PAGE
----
The old guard fear has its own. Those who have become powerful, whether in the business arena, the Mosque or the home from the entrenched norms aren't about to give up that power without, at the least, a personal internal struggle or, at most, voiced protest. That voice usually comes in the form of stern words that generally say things along the lines of 'you're being un-Islamic, of not being Saudi, of chasing infidel values, of going to hell. Of do what I say or else... '
In the past such a dressing down may have instilled fear and doubt in the hearts of their intended target. What the old guard have forgotten is that the youth of today are, for the most part, well educated, globally connected and influenced, large in number and looking for answers that gel with the modern age. In other words, such tactics don't work so much any more.
What the conservatives of this country also seem to have missed, which isn't so obvious unless you know where to look, is that the youth have quietly gone about advancing their goal of social modernization despite efforts to prevent it. And they have, either cunningly or unwittingly, used the economic, political and cultural situation of the country to their advantage. While the focus of the world, media and general Saudi population in recent years has been on the state of the Saudi economy, Saudi politics, Saudi oil, terrorism, Middle East conflict, new kings, Ministerial reshuffles and the Deputy Crown Prince as he pushes ahead with economic reform, the youth have been implementing strategies, presumably developed in youth based digital media circles that the old guard are deliberately kept out of and ably assisted by forward thinkers within the government, to create centers that are, well, modern.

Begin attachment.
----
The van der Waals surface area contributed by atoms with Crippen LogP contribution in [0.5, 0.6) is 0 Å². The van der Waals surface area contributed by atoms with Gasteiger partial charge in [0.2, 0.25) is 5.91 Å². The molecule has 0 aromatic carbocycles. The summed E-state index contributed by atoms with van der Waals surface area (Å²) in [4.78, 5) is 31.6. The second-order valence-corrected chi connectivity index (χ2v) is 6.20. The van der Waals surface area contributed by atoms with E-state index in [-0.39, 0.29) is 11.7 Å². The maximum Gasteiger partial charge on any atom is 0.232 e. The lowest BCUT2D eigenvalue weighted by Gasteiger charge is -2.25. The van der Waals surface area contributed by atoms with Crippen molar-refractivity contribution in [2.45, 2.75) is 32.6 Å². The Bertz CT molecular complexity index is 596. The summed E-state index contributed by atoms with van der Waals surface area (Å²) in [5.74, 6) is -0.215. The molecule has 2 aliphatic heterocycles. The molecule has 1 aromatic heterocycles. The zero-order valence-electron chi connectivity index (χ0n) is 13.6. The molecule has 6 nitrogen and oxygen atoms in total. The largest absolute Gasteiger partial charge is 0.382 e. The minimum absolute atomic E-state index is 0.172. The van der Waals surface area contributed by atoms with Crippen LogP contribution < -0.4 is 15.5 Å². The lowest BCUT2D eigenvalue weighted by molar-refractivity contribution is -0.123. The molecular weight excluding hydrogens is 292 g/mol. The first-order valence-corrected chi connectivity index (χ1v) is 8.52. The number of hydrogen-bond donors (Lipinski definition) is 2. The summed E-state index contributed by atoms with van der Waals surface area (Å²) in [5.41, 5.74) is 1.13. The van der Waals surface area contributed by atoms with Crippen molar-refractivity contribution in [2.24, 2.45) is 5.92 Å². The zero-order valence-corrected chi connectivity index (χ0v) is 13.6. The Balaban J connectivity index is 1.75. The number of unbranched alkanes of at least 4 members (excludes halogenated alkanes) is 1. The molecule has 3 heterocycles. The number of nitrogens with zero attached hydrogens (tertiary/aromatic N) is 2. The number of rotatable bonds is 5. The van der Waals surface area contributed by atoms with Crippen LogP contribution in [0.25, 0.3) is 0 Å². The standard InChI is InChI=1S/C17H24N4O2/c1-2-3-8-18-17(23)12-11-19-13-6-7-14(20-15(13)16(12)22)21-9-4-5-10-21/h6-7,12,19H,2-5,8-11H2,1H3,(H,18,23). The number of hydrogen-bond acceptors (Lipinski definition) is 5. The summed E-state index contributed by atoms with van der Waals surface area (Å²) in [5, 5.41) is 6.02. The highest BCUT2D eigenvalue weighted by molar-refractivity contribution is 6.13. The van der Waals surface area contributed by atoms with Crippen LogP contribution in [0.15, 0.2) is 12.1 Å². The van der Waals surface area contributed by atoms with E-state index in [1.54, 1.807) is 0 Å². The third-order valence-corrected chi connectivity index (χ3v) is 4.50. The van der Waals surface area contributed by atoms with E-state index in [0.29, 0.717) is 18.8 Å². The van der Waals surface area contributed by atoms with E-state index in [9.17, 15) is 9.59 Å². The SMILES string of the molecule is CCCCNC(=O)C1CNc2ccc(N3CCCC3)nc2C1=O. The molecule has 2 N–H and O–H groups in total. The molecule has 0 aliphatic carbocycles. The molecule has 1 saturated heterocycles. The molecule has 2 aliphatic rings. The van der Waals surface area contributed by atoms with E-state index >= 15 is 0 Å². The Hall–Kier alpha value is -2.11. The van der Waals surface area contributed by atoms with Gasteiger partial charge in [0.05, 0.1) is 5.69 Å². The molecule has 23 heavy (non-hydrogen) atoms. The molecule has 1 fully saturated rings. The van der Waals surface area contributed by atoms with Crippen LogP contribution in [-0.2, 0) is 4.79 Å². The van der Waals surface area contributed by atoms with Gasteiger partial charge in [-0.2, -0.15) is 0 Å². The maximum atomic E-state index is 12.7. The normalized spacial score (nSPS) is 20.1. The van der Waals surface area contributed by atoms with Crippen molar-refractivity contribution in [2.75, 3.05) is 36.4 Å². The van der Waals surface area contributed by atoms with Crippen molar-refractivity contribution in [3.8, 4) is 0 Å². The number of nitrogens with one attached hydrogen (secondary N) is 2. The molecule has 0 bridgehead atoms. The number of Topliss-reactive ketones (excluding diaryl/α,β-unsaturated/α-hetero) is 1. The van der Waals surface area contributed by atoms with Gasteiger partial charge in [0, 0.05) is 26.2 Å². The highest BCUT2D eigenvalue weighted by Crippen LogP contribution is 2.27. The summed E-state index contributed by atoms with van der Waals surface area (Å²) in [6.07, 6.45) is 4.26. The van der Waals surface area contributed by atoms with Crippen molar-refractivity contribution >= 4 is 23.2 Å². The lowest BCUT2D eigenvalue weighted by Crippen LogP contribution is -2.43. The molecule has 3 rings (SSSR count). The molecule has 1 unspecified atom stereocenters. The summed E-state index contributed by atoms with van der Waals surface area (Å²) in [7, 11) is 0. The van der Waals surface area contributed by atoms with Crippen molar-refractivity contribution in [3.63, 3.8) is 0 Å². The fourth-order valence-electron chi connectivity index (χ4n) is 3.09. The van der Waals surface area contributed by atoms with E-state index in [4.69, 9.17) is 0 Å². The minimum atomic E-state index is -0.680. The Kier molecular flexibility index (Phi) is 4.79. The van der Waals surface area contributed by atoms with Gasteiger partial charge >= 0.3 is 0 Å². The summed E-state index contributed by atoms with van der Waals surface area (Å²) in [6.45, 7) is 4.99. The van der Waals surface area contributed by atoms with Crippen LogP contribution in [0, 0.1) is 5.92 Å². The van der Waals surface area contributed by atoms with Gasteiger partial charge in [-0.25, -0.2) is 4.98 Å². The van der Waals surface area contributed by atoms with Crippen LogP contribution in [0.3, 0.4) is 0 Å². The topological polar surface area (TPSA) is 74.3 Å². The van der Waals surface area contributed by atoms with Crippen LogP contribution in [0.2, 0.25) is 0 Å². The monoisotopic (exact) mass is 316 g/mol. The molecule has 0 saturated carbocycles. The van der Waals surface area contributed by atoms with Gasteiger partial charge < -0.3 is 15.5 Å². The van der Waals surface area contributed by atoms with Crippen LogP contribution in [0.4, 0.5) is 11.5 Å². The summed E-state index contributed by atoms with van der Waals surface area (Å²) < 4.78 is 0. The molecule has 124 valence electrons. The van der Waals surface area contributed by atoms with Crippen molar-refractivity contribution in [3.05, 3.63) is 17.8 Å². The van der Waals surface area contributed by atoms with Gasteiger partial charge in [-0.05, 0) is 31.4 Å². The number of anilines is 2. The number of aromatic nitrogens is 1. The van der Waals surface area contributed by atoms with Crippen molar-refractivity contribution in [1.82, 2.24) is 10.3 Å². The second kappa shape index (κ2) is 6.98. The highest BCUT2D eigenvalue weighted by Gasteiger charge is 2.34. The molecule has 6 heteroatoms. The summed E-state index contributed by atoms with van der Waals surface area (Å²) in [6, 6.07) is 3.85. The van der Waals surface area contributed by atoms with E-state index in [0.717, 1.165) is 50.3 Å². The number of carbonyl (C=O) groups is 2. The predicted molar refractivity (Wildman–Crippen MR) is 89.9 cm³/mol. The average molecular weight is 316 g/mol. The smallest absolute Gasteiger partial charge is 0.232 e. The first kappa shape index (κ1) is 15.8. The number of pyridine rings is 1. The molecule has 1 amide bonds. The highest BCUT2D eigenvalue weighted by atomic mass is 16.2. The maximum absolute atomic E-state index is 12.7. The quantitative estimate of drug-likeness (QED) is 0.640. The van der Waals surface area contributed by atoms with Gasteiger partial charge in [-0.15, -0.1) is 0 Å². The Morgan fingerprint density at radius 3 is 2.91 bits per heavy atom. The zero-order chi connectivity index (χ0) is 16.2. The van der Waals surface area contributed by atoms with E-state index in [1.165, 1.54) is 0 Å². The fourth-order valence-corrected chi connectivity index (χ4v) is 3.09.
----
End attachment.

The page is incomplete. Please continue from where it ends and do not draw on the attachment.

There is no frosted glass. There is no gender favoritism of space. And the world hasn't ended. More importantly the young people in that space are positive, energetic, happy in their work environment and getting things done. Prior to discovering these bastions of progress I did wonder why there seemed to be silence from the youth sector regarding the economic reform plans and rather pitied the Deputy Crown Prince as without voiced support from the sector who will most likely, fingers crossed, benefit from his plan because many of his ideas include improvement for youth, his seems an uphill battle.